Touch The Earth


“A human being is a part of the whole called by us universe, a part limited in time and space. He experiences himself, his thoughts and feeling as something separated from the rest, a kind of optical delusion of his consciousness. This delusion is a kind of prison for us, restricting us to our personal desires and to affection for a few persons nearest to us. Our task must be to free ourselves from this prison by widening our circle of compassion to embrace all living creatures and the whole of nature in its beauty.” 

― Albert Einstein

How is it that humanity has fallen so far from evolving toward the compassionate, enlightened ideal described here by Albert Einstein? Some could say that we’ve fallen victim to the prolific propaganda of commercial media - the daily barrage of advertising and programming specifically designed to generate the drive towards over-consuming non-sustainable lifestyles and it’s destructive consequences. Or perhaps we could site the ever -increasing need to labour longer for less and the lack of time and energy left for introspection. Certainly these are all valid factors but they are still only symptoms of a greater illness and that is our inability to see others and ourselves in a spiritual perspective. We cannot have a complete comprehension of anything when we are only presented with a partial view. Today’s world is engineered to create efficient, obedient workers necessary to maintain the wealth of an increasingly oppressive corporate oligarchy whose sole motivation is profit and greed. From the early stages of our educational systems to the content of television programming and now to computer gaming, everything we are exposed to draws us further away from an understanding of an intrinsic and vital aspect of our very being – that of an eternal spiritual entity enjoying a temporary physical existence. This devolution has been happening ever since our ancestors began the gradual move away from direct dependence upon the earth’s bounty in tight-knit agrarian societies who bartered with other communities and more into dependence upon a system of the exchange of capital. Increasingly man began to view the surrounding natural world as a commodity to be exploited for personal profit rather than as being a complex system of symbiotic inter-dependence. When our ancestors viewed the earth as a sacred mother who gave them life, they also saw that all beings were equally dependent - bound up within the web of life – fellow brethren within the perpetual cycle of existence and as such they accorded the necessary reverence and respect. But with the collapse of such a lifestyle this attitude became less and less to where we now sit upon the brink of global climatic catastrophe, perpetual wars, economic disparity, poverty and suffering.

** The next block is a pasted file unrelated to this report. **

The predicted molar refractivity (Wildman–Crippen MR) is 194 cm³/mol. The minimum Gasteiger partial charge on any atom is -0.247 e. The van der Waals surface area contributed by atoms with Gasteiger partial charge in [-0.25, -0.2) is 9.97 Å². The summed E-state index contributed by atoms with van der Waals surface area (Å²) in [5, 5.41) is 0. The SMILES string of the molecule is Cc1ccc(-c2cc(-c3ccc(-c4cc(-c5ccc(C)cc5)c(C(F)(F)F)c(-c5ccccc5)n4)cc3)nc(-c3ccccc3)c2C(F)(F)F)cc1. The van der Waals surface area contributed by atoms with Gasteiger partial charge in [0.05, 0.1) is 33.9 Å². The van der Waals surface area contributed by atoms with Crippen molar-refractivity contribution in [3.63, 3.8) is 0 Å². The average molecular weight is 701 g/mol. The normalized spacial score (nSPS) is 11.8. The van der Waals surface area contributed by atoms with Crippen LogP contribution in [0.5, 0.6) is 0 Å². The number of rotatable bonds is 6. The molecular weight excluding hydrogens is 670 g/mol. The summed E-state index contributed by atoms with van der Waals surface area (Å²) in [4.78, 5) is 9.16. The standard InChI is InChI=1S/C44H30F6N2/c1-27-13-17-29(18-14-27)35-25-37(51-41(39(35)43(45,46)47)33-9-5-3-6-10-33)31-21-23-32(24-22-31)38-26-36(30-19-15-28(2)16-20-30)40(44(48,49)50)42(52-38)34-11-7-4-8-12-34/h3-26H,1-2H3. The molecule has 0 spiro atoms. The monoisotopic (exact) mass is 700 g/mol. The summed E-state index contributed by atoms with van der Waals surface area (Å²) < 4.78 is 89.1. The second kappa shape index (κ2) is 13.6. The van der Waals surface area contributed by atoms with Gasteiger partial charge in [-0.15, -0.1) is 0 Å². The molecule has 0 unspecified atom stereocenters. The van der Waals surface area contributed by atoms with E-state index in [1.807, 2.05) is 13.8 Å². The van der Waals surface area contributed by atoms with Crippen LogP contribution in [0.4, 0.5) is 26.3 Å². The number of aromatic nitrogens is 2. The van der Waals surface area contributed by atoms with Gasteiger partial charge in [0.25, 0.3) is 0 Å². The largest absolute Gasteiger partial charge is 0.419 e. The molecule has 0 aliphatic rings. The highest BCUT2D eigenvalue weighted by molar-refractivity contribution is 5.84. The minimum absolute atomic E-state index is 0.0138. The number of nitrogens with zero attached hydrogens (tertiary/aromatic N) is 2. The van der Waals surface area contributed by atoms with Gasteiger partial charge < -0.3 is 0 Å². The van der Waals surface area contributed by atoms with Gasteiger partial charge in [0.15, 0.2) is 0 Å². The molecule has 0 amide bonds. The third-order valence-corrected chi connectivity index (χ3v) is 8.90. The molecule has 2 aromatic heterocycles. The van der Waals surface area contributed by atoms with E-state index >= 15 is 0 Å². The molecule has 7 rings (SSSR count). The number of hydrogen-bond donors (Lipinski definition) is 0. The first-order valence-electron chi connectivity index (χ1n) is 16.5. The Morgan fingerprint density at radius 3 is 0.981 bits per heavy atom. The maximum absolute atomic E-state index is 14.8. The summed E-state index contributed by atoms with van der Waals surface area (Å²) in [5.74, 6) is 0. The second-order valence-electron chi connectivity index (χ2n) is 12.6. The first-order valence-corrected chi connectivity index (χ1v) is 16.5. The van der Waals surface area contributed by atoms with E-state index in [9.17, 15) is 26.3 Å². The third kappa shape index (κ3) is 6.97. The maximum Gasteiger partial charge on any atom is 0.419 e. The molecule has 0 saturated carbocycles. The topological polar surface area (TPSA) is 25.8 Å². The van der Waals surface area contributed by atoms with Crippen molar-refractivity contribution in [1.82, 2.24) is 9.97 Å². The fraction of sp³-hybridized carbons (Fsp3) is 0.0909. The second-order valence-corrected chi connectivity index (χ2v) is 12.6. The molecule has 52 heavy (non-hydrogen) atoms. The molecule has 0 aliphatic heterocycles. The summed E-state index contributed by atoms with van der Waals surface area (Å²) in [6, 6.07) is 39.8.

Einstein also said that to continue to do the same thing while expecting a different result was insanity. Now we seem content to apathetically sit back and hope that the very people who engineered the conditions that created this dysfunctional system will somehow be motivated to correct the result of their avaricious pursuits. This is akin to believing that slaughterhouses work in the best interests of the cattle. If we are to reverse environmental and societal degradation we have to first adopt a dramatically different view from the conventional. We need a paradigm shift of consciousness back toward the reverential perspective our ancestors held toward our precious earth – that of the ‘Sacred Mother.’